The reason for the title will become evident in due course…
In my younger days, I gave serious consideration to emigrating to another country (which shall remain nameless) , and as part of this attempted to learn the local language. I say ‘attempted’ advisedly, since I was unable to locate any ‘natives’ of the country on whom to ‘practice’ on or from whom I could obtain information concerning such important things as grammar and nuance. I was very dependent on textbooks, and while they could give pointers on grammar, they could not, despite their best efforts, produce ‘sound’. However, I persevered and could eventually produce a noise which I fondly-hoped approximated the words I was attempting to say.
Unfortunately, due to situations beyond my control, I was ultimately unable to carry-out my intentions, and the language lessons quietly expired and were filed away in the recesses of my memory.
Time passed and I did the usual career and family things, and found that, curiously, the ‘filed’ words would occasionally resurface come to mind. For ‘old times sake’ I would ‘practice’ them, before allowing them to subside back into the archives.
However, and due to the marvels of technology, I also discovered the internet and found to my amazement, that tutorials were available in ‘my’ language; at least I could now at least ‘hear’ how I was supposed to speak it (although my accent still remained as bad as ever). Progress indeed, but still no contact with any ‘native’ speakers!! Frustrating; to be able to make the noises, but not being able to be sure if they were the right ones.
A seemingly-insurmountable problem.
International politics is a strange creature and can produce some strange results. In the town in which I reside, one such result was the gradual appearance of people from the previously-mentioned country. Driven from their homeland, they arrived quietly, unobtrusively, and kept themselves to themselves. They were also hard-working and quickly integrated themselves into the community. It was at that point that I made their acquaintance.
An organisation I was involved with, brought me into contact with community members and after several meetings in a social setting I very tentatively tried out the three words that I could recall. These constituted a very simple greeting; although, because I was not ‘native -born’ it was very badly accented and must have sounded appalling!!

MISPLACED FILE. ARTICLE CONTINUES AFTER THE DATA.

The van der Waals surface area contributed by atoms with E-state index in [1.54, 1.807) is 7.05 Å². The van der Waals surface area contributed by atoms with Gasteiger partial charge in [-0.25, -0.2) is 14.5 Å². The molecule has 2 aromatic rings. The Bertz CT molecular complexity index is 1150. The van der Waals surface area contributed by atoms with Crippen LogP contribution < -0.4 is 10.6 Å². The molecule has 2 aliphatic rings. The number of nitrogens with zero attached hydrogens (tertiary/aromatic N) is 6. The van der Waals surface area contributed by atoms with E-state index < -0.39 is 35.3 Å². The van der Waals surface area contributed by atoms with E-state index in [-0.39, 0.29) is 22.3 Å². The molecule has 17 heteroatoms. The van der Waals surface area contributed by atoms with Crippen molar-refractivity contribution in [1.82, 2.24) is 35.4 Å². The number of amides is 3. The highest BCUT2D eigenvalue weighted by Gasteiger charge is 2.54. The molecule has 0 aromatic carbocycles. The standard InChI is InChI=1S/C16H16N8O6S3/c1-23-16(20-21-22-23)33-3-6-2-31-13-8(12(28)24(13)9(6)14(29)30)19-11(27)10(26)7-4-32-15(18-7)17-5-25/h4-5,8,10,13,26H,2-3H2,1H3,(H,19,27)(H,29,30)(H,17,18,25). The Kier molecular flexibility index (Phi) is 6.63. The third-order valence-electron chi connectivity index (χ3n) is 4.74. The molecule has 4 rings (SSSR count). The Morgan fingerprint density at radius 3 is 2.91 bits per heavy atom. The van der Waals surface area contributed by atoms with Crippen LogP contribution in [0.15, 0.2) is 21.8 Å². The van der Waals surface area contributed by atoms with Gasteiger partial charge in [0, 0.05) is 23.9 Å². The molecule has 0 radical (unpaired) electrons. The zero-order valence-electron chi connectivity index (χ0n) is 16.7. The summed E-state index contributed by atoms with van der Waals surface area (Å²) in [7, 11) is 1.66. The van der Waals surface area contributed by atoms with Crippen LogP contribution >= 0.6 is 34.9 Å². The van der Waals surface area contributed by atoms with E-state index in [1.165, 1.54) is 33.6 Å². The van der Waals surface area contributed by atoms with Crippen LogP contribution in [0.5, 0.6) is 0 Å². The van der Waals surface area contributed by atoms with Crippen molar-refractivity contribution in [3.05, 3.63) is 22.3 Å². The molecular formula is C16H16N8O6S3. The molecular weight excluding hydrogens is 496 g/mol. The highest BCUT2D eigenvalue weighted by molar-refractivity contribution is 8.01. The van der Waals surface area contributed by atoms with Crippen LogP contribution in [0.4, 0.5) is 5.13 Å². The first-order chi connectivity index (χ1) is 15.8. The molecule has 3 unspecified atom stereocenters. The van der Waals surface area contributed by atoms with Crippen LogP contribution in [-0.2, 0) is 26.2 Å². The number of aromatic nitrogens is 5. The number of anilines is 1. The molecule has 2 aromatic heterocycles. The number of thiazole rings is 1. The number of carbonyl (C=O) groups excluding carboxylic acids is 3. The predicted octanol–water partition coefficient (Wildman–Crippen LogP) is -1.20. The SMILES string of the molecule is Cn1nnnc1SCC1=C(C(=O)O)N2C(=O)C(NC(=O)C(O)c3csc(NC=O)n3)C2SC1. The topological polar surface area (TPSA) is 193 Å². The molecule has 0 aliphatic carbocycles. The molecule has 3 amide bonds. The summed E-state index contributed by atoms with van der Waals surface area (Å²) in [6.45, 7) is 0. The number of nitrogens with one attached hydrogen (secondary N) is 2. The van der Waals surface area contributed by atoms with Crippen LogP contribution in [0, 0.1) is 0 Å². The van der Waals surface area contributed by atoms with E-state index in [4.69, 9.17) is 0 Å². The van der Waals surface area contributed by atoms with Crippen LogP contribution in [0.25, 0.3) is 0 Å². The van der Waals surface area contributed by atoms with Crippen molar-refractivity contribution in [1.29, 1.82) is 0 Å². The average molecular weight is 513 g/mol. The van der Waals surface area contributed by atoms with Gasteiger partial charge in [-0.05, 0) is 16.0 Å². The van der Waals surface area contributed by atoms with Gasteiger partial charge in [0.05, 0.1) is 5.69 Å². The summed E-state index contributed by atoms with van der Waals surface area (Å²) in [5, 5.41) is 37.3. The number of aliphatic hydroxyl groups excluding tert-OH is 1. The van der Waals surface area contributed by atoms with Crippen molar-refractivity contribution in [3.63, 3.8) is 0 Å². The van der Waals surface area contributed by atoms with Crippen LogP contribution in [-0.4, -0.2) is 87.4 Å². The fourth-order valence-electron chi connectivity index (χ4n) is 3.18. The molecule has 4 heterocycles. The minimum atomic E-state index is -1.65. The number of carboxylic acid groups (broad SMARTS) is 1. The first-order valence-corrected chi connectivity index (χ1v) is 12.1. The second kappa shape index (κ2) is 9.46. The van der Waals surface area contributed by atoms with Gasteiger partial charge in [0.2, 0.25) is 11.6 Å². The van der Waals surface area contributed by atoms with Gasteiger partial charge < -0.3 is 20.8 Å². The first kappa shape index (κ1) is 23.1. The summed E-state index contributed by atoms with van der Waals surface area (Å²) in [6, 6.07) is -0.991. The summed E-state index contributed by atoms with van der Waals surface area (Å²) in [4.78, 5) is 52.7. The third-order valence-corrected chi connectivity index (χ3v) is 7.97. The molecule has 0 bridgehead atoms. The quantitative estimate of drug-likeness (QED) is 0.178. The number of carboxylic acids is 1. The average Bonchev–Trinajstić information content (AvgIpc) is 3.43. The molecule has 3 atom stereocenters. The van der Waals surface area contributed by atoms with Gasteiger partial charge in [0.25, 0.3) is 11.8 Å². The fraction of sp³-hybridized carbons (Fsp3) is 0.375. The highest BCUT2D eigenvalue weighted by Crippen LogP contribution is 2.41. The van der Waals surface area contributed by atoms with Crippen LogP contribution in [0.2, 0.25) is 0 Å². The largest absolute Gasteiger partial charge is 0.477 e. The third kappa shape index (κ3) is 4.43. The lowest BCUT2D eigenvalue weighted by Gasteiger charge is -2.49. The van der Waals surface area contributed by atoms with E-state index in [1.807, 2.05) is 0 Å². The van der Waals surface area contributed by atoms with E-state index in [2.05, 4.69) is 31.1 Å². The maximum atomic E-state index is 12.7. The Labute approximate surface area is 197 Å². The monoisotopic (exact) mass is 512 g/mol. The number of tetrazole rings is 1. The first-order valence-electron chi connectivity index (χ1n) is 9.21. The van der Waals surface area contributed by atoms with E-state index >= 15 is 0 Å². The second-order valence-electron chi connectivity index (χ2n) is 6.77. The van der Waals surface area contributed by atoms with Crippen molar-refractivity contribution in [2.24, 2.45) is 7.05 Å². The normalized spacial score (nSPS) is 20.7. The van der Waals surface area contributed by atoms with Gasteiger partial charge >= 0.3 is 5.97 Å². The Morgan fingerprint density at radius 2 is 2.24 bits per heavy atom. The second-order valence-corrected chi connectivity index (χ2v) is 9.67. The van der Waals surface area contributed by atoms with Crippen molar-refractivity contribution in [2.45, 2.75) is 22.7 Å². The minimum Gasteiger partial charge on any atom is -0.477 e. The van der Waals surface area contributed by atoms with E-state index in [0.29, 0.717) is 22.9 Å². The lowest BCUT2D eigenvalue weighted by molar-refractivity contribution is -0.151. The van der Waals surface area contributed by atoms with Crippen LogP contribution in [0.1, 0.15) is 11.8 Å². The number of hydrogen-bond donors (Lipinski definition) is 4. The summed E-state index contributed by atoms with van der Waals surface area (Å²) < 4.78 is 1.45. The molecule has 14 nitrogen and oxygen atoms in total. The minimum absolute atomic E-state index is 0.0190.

The response was surprising; a broad smile!! This was followed by an enquiry as to ‘where I had learnt the greeting’ and, more importantly, ‘Why?’ I explained my reasons, to some incredulity, especially when I expressed a desire to learn their language; to fulfill a long-held wish.
And so it began; my linguistic ‘education’.
I should at this point point out that I am actually a qualified ‘English as a Second-Language Teacher’, with the qualification permitting him to teach ‘Emergency’ (‘Get-by’) English to non-English speaking immigrants into his country.
When gaining this qualification, it never occurred to me that I might actually be able to use it on myself!
The result has been illuminating. I have become a ‘project for for four very tolerant and kind native-speaking teachers. They correct me with patience, and help me when I mangle their native tongue. We are all learning, and I get the very distinct impression that I am regarded as something of a ‘pet’, and shown tolerance as a result.
Curiously, my linguistic training has little relevance! Taught that grammar was everything, and that knowledge of verbs, adjectives and compound phrases was crucial to learning and language use, I have found that in fact they aren’t! These are ‘incidentals’; things to be learnt about AFTER the word has been used. One has to ‘survive’ before one deals with the ‘finer’ points. Being able to convey what one wants (to purchase food, for example) is far more important than knowing that ‘I’ comes before ‘E’ or that it is simply not linguistically-acceptable to place words out of their correct grammatical sequence.
So what can I now do? I can greet those I am meeting; both ‘formally’ and ‘informally’. I can count from zero to infinite millions. I can also name some common vegetables / fruits and even some cutlery. Very small things, but, to me, very important things. And I can even understand what is being said to me (or, at least, some of the things; I’m still not fast enough in my understanding; or in replying). My accent is still appalling however, to the extent that one of my tutors very kindly described it as being ‘Cute’. I still don’t know exactly what i am saying (hence the title of this post), but I am progressing; one ‘mangled’ word at a time. It’s fun and yes, I actually am enjoying the experience. Most importantly, it is keeping the ‘Little Grey Cells’ working.Long may it continue.
Finally, a story. Three days after my recent birthday (about which I had said nothing to non-family members), I was with a group of this language community at a business function. Two of them came up to me and after we exchanged greetings (correctly I should add), they looked at each other, then at me, nodded to each other then sang me ‘Happy Birthday in their language. How they knew of my recent ‘event’ I had no idea, but the experience was surprising, endearing and very, very, special. I even understood one of two of the words…